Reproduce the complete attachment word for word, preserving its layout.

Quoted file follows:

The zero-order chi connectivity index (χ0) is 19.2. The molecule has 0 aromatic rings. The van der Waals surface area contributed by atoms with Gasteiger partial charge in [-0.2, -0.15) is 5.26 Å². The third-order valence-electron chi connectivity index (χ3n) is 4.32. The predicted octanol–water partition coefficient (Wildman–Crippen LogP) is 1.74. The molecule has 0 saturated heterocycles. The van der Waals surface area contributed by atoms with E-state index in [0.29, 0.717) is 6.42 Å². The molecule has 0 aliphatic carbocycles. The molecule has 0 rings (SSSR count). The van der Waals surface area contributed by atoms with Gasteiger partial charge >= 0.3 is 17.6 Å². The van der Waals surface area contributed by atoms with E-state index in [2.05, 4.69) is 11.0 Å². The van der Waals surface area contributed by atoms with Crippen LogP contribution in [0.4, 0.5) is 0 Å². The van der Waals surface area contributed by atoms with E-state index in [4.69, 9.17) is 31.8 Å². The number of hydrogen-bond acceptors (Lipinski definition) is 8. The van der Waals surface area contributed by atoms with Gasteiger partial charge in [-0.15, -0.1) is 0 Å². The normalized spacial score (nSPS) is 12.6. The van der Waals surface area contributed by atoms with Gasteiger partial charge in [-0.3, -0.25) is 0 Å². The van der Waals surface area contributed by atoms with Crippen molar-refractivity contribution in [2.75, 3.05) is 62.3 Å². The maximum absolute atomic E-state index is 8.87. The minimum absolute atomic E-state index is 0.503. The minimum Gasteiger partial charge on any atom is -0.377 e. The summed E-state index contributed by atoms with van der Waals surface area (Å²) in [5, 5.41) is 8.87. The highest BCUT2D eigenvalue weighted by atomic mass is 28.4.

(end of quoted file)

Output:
The zero-order chi connectivity index (χ0) is 19.2. The molecule has 0 aromatic rings. The van der Waals surface area contributed by atoms with Gasteiger partial charge in [-0.2, -0.15) is 5.26 Å². The third-order valence-electron chi connectivity index (χ3n) is 4.32. The predicted octanol–water partition coefficient (Wildman–Crippen LogP) is 1.74. The molecule has 0 saturated heterocycles. The van der Waals surface area contributed by atoms with E-state index in [0.29, 0.717) is 6.42 Å². The molecule has 0 aliphatic carbocycles. The molecule has 0 rings (SSSR count). The van der Waals surface area contributed by atoms with Gasteiger partial charge >= 0.3 is 17.6 Å². The van der Waals surface area contributed by atoms with E-state index in [2.05, 4.69) is 11.0 Å². The van der Waals surface area contributed by atoms with Crippen LogP contribution in [0.4, 0.5) is 0 Å². The van der Waals surface area contributed by atoms with E-state index in [4.69, 9.17) is 31.8 Å². The number of hydrogen-bond acceptors (Lipinski definition) is 8. The van der Waals surface area contributed by atoms with Gasteiger partial charge in [-0.15, -0.1) is 0 Å². The normalized spacial score (nSPS) is 12.6. The van der Waals surface area contributed by atoms with Gasteiger partial charge in [-0.3, -0.25) is 0 Å². The van der Waals surface area contributed by atoms with Crippen molar-refractivity contribution in [2.75, 3.05) is 62.3 Å². The maximum absolute atomic E-state index is 8.87. The minimum absolute atomic E-state index is 0.503. The minimum Gasteiger partial charge on any atom is -0.377 e. The summed E-state index contributed by atoms with van der Waals surface area (Å²) in [5, 5.41) is 8.87. The highest BCUT2D eigenvalue weighted by atomic mass is 28.4.